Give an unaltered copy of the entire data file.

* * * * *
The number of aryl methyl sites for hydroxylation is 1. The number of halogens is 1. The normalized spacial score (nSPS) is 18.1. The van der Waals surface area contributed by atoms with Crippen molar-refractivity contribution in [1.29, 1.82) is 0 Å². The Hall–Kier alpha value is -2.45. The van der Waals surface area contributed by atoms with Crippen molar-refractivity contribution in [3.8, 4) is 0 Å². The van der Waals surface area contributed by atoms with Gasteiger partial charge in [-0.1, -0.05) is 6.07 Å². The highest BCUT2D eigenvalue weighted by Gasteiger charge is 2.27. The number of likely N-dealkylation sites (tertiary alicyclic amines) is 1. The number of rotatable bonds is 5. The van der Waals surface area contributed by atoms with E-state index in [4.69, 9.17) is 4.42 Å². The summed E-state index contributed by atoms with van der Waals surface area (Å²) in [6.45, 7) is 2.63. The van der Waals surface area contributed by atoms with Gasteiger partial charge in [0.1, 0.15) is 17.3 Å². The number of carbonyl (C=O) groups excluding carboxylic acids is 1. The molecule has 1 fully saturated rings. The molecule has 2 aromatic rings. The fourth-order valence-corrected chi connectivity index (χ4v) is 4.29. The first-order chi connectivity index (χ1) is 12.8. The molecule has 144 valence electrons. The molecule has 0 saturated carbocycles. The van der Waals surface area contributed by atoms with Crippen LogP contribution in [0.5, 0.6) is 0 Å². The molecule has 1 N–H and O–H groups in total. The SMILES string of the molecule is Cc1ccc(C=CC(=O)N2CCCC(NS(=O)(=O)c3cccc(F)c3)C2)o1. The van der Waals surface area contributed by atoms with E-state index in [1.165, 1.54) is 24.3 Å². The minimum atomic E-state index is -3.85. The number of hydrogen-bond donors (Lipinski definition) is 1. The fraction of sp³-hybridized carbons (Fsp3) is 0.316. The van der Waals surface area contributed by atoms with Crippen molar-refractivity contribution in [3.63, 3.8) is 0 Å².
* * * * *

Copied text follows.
The number of aryl methyl sites for hydroxylation is 1. The number of halogens is 1. The normalized spacial score (nSPS) is 18.1. The van der Waals surface area contributed by atoms with Crippen molar-refractivity contribution in [1.29, 1.82) is 0 Å². The Hall–Kier alpha value is -2.45. The van der Waals surface area contributed by atoms with Crippen molar-refractivity contribution in [3.8, 4) is 0 Å². The van der Waals surface area contributed by atoms with Gasteiger partial charge in [-0.1, -0.05) is 6.07 Å². The highest BCUT2D eigenvalue weighted by Gasteiger charge is 2.27. The number of likely N-dealkylation sites (tertiary alicyclic amines) is 1. The number of rotatable bonds is 5. The van der Waals surface area contributed by atoms with E-state index in [4.69, 9.17) is 4.42 Å². The summed E-state index contributed by atoms with van der Waals surface area (Å²) in [6.45, 7) is 2.63. The van der Waals surface area contributed by atoms with Gasteiger partial charge in [0.1, 0.15) is 17.3 Å². The number of carbonyl (C=O) groups excluding carboxylic acids is 1. The molecule has 1 fully saturated rings. The molecule has 2 aromatic rings. The fourth-order valence-corrected chi connectivity index (χ4v) is 4.29. The first-order chi connectivity index (χ1) is 12.8. The molecule has 144 valence electrons. The molecule has 0 saturated carbocycles. The van der Waals surface area contributed by atoms with Crippen LogP contribution in [0.5, 0.6) is 0 Å². The molecule has 1 N–H and O–H groups in total. The SMILES string of the molecule is Cc1ccc(C=CC(=O)N2CCCC(NS(=O)(=O)c3cccc(F)c3)C2)o1. The van der Waals surface area contributed by atoms with E-state index in [1.165, 1.54) is 24.3 Å². The minimum atomic E-state index is -3.85. The number of hydrogen-bond donors (Lipinski definition) is 1. The fraction of sp³-hybridized carbons (Fsp3) is 0.316. The van der Waals surface area contributed by atoms with Crippen molar-refractivity contribution in [3.63, 3.8) is 0 Å².